Below are Hedgeye analysts’ latest updates on our nine current high-conviction long and short investing ideas and CEO Keith McCullough’s updated levels for each.
Please note we added Penn National Gaming (PENN) and General Mills (GIS) this week and removed Muni Bonds (MUB).
Also below is a brief, exclusive video from Sector Head Todd Jordan outlining the bullish thesis on PENN.
We feature two additional pieces of content at the bottom.
Trade :: Trend :: Tail Process - These are three durations over which we analyze investment ideas and themes. Hedgeye has created a process as a way of characterizing our investment ideas and their risk profiles, to fit the investing strategies and preferences of our subscribers.
- "Trade" is a duration of 3 weeks or less
- "Trend" is a duration of 3 months or more
- "Tail" is a duration of 3 years or less
CARTOON OF THE WEEK
In the above video exclusive to Investing Ideas subscribers, Gaming, Lodging, and Leisure Sector Head Todd Jordan outlines his bullish thesis on Penn National Gaming.
Housing went 3 for 3 as the Trinity of Fundamental Data Points released in the latest week continued to reflect accelerating rates of improvement across both the New and Existing markets.
New Home Sales
New Home Sales in April rose +6.8% month-over-month to +517K. More notably, sales were up a remarkable 26% on a year-over-year basis as NHS re-converged back to the trend in New Home construction. Given the favorable comp dynamics (i.e. sales were very soft in the comparable period last year), it’s likely we see similar numbers from a rate-of-change perspective in the coming months. For context, if sales were to hold flat at current levels, year-over-year growth would come in at +12%, +25% and +28%, respectively, over the May-July period.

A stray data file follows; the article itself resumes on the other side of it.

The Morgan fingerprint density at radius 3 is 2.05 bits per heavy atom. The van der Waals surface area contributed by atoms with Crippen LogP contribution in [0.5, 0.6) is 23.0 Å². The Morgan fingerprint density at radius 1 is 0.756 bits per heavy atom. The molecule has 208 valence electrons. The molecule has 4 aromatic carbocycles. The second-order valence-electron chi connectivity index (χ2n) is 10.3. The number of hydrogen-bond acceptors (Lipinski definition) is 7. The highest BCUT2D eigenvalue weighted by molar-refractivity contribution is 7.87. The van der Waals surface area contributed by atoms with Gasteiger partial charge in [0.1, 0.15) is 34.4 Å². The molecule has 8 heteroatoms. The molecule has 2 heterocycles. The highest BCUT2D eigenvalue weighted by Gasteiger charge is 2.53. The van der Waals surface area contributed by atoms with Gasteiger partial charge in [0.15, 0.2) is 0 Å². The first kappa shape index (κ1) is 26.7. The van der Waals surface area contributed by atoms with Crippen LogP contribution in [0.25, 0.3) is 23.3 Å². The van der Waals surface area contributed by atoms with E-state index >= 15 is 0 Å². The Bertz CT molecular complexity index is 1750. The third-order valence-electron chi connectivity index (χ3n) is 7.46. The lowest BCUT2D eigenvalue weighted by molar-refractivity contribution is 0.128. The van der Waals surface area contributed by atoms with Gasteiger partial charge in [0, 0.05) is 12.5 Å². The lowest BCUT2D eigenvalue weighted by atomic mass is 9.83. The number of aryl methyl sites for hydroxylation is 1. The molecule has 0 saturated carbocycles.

Pending Home Sales
PHS rose +3.4% sequentially in April, accelerating to +14% year-over-year with the Index making a new 101-month high. Pending Home Sales represent signed contract activity and are a historically strong lead indicator of Existing Home Sales The relationship is commonsensical and mechanical; whereas Pending Sales represent signed contracts, Existing Sales measure actual closing – which typically occur 4-8 weeks after contract receipt. Given the recent tendency for EHS to re-converge to PHS (see chart below) following short-term dislocations, a second month of burgeoning divergence between the two series argues for upside to Existing Sales over May/June (next release on 6/22).